You are viewing 1 of your 2 free articles

You’ll need to join us by becoming a member to gain more access.
Already a Member?

Login Join us now

Talking Agronomy with Sarah Symes: Struggling to find spray days


This autumn has seen a struggle to find spray days; if it hasn’t been too wet to travel then high winds have stopped play.

Twitter Facebook
Share This

Struggling to find spray days #talkingagronomy #arable

This has left a few late-drilled cereal crops not receiving a pre-/post-emergence residual spray but there is still time, although the ground in most places has been left too wet to travel.


The combination of October-sown crops with glyphosate pre-drilling has resulted in lower black-grass populations to be dealt with this autumn.


The early residual application, along with a top-up residual application three to four weeks later to already unhealthy looking black-grass plants, will mean we will be in a far better position going into the spring, and be less reliant on Atlantis (iodosulfuron + mesosulfuron) working well.


Late September-grown wheat in bad black-grass situations has proved to be more of a challenge – the warm weather has allowed black-grass to get away and in some cases a Liberator (flufenacet + DFF) + Atlantis application has been made.


Warm temperatures causing problems

The warm October temperatures have also allowed for good uptake of Spitfire (florasulam + fluoroxypyr) on volunteer beans.


Mildew has been very apparent in all susceptible crops, but the few frosts we have had has slowed the spread.


Given the time of year we will not be making any recommendations, but will simply wait and see what winter brings, and keep an eye out for it as we plan our T0s next March.


Slugs have proved to be a problem yet again this year, especially with the rise in no-tillage systems. It has been mainly patches rather than whole fields and hopefully, if we get the predicted coldest winter since the start of time, then there will not be too much of a problem through the winter.


See also: Slug control with zero metaldehyde


We have had to use a mixture of metaldehyde and ferric phosphate to keep within the metaldehyde stewardship guidelines. Farms where metaldehyde is a particular problem in their catchment have been using ferric phosphate-based pellets to protect the watercourses from contamination.


Late-sown OSR crops, which were at one time looking precarious, are starting to catch up with the earlier-sown crops. We have seen bursts of phoma, which has warranted two sprays this autumn, especially on the smaller crops which are more prone to the risk of stem canker developing.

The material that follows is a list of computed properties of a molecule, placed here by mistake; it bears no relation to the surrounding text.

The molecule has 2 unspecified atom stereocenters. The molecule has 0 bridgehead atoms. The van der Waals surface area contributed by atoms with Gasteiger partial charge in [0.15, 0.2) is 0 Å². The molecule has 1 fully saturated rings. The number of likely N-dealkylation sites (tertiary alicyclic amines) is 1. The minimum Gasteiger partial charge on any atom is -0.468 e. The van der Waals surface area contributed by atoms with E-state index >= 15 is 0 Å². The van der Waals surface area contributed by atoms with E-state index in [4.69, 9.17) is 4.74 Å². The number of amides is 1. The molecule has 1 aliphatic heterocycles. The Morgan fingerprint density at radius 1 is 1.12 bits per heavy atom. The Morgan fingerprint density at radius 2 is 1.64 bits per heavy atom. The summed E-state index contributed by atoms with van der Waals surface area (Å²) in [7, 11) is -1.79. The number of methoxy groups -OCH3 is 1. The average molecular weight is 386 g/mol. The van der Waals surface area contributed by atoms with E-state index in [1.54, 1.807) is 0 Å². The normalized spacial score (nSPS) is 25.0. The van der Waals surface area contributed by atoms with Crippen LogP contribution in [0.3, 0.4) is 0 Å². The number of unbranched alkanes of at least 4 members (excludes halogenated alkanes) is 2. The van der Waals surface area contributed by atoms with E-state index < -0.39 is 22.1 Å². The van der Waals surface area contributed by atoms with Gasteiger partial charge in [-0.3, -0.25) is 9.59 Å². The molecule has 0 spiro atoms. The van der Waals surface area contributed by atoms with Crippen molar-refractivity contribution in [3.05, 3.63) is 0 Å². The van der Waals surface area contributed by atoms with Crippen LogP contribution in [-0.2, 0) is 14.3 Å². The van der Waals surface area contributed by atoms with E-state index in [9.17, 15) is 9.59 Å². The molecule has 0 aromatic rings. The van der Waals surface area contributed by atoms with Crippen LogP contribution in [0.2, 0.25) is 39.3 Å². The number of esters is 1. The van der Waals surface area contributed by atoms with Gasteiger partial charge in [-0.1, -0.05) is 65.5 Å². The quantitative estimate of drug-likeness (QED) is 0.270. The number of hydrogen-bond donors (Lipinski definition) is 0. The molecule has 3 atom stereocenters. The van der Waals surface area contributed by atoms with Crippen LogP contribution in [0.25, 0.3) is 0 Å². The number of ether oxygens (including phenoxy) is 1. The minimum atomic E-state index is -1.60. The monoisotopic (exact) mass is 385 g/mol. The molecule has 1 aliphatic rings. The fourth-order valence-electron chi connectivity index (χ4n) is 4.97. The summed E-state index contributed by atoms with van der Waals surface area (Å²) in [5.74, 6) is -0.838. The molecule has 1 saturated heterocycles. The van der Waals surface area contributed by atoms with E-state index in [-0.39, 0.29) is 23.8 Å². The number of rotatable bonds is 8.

In the first week of December we finally saw soil temperatures drop low enough for Kerb (propyzamide) and Astrokerb (aminopyralid + propyzamide) applications, this was in some cases tank mixed with Proline (prothioconazole) or Refinzar (penthiopyrad + picoxystobin) for top up on phoma protection/eradication and add light leaf spot protection.


We have started to make bifenox recommendations in the hope charlock will be controlled.


January 15 marks the end of the closed period for spreading manufactured nitrogen on both grass and tillage land so we are sorting out fertiliser and manure management plans for the coming spring.


High yields this year have provoked a debate on extra nitrogen usage in milling wheats. Group 1s will need to have at least 300kg N/hectare in order to maintain yields of nine-10 tonnes/ha and achieve protein level of 13%, but obviously in such years as the one we have just had, high yields of 11-12t can be achieved but the protein levels are diluted.


With the increase in spring-sown crops due to black-grass issues, ecological focus area rules or wanting to spread workload, many will be spraying off stale seedbeds.


See also: Managing spring crops to reduce weed burden


This time of year I expect glyphosate to take at least 10-14 days to work where growth is slow, maintain rates of three-four litres/ha. Spring rotations will also be finalised and seed starting to be ordered.


We will be hosting a number of NRoSO training days throughout January and February in the South, so if you would like to book a place please get in touch.



Twitter Facebook
Rating (0 vote/s)
Post a Comment
To see comments and join in the conversation please log in.

More Insights

Fresh approach gives boost to maize yields

An increase in cow numbers and the desire to have sufficient maize to ensure year round feeding meant the Roberts family had to fundamentally review their approach to growing the crop. Jeremy Hunt reports.

Grazing winter cereals with livestock

A technique widely used in Australia and the US could help boost black-grass control. Chloe Palmer finds out more.

Stewardship scheme boosts cirl bunting population

Targeted arable management by farmers in the South West has helped a small farmland bird come back from the cusp of vanishing from Britain. Melanie Jenkins finds out more.

An inspiration to agriculture

The new Master of the Worshipful Company of Farmers had never been on a farm until the age of 23. Alan Stennett reports.

Lamma Preview 2017: The need to know on drones

If a drone is on your 2017 shopping list, then a visit to Lamma could help with your research. Geoff Ashcroft reports.
FG Insight and FGInsight.com are trademarks of Briefing Media Ltd.
Farmers Guardian and FarmersGuardian.com are trademarks of Farmers Guardian Ltd, a subsidiary of Briefing Media Ltd.
All material published on FGInsight.com and FarmersGuardian.com is copyrighted © 2016 by Briefing Media Limited. All rights reserved.
RSS news feeds